Didier Ouenangare and Bassek Ba Kobhio's slight tale has been billed as the first ever Central African film, says Lee Marshall

Dirs: Didier Ouenangare, Bassek Ba Kobhio. Central African Republic-Cameroon-Gabon. 2003. 91mins

More a consciousness-raising gesture than a piece of cinema, pure and simple, The Silence Of The Forest is a slight, innocent tale of a French-educated African intellectual's misguided attempt to combat his country's black-on-black racism and help an oppressed pygmy tribe. Still, the film, which premiered in Directors' Fortnight at Cannes, is an admirable result for what is being billed as the first ever Central African film. So few full-length features are greenlit in sub-Saharan Africa that co-director Ouenangare had to wait until he was 50 to make his debut. The film's prospects of overseas distribution will probably be limited to France, but it should tour Francophone Africa inside and outside of the standard exhibition channels, especially if its obvious didactic intent is translated into showings for schools and villages. Big box-office results at home are sadly unlikely: the single cinema in the Central African Republic has, apparently, closed down.

The film tells the story of Gonaba, an intellectual who returns to his homeland with the dream of improving living conditions and educational standards. After 10 years he has risen to become Inspector of Schools, but is disillusioned, and has returned to see the truth of the words spoken by a cynical boatman on his return: 'In this country, all we have is manioc for breakfast, manioc for lunch, manioc for dinner and a new set of ministers every month.'

Invited to an official reception for party cadres, Gonaba takes the side of the pygmies who have been hired to dance for the 'big men' as if they were circus entertainers. Though a romance with a beautiful bar owner provides some distraction, Gonaba decides that his destiny lies with the pygmies in the forest: he has ambitious plans to better their lot and encourage them to rebel against their oppressors.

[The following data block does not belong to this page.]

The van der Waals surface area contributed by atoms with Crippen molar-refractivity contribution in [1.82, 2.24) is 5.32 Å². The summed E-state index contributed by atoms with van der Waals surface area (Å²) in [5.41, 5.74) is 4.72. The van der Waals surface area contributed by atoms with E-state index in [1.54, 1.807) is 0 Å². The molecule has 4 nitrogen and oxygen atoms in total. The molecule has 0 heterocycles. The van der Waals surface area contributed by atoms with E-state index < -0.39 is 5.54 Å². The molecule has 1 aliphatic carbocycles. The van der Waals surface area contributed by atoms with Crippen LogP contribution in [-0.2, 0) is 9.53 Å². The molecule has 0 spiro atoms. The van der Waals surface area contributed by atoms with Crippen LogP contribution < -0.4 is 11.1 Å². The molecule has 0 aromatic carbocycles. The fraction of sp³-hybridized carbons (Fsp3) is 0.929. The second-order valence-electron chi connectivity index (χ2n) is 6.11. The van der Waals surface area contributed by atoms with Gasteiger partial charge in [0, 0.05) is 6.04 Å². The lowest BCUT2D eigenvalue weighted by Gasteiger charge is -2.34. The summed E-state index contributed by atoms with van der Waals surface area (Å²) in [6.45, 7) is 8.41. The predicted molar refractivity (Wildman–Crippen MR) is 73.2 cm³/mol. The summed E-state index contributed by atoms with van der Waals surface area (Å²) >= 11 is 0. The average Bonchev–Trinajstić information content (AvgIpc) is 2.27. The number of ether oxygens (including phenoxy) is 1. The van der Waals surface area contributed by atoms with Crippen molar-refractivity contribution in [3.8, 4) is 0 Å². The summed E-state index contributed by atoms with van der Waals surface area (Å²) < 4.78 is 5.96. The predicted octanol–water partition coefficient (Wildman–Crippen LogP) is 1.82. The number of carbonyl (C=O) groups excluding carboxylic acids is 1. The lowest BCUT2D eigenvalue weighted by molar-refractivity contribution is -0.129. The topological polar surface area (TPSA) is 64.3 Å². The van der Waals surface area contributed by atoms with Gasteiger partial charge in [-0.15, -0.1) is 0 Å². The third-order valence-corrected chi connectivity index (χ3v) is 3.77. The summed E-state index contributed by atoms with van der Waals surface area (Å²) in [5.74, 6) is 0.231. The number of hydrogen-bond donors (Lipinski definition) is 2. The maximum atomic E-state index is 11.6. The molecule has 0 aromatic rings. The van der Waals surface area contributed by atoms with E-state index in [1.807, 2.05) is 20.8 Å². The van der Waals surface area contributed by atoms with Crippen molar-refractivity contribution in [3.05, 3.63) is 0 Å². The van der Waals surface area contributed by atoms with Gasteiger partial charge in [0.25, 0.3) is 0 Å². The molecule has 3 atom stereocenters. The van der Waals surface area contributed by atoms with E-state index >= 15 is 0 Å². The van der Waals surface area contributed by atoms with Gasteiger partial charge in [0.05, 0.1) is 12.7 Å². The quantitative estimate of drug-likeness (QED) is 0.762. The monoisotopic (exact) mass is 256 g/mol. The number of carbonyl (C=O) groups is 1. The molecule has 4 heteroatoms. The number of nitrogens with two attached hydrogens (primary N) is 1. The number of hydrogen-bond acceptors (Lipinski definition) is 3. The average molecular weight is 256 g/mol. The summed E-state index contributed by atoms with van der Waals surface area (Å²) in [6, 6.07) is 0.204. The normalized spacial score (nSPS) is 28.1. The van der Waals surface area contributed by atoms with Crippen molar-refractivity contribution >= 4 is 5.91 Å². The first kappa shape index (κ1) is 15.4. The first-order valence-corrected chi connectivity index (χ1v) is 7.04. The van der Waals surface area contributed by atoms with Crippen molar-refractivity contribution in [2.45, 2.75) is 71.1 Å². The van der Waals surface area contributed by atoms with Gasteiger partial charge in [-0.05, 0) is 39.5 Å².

But in the end, when he finally does make it to a pygmy village, it is Gonaba who is educated - in the lore, traditions and hunting skills of his hosts. Gonaba's jungle debriefing is managed as efficiently as one might expect; in fact, his gradual, grudging acceptance into the tribe is the stuff of any number of Hollywood Shangri-la scripts.

Pierre-Olivier Larrieu's camerawork makes the most of the lush jungle greens, red earth hues and firelight on black faces, and Manu Dibango's Afrobeat soundtrack is mixed with tribal music (including an a cappella funeral chant that sounds like it might have been composed by Philip Glass), and an urban band sequence that keeps toes tapping.

The most interesting thing about the film, though - apart from its ethnological value as a rare glimpse of the life and customs of the Koungou pygmies - remains Gonaba's misguided attempt to apply Western canons of liberty, equality and fraternity to a jungle community. He is desperate to be blacker than his 'white man' colleagues in government, but in the end, it is Gonaba's girlfriend who sums up his doomed mission when she tells him, admiringly, 'You're a black man but you behave like a white man - you're my ideal'.

Prod co: Les Films Terre Africaine
Ecrans Noirs, Centre National du Cinema
Int'l sales:
Mercure International
Abderrahmane Sissako, Guillaume de Seille
Didier Ouenangare, Bassek ba Kobhio, Marcel Beaulieu, from the novel by Etienne Goyemide
Pierre-Olivier Larrieu
Joseph Licide
Prod des:
Heather Cameron
Manu Dibango
Main cast:
Eriq Ebouaney, Sonia Zembourou, Nadege Beausson-Diagne, Philippe Maury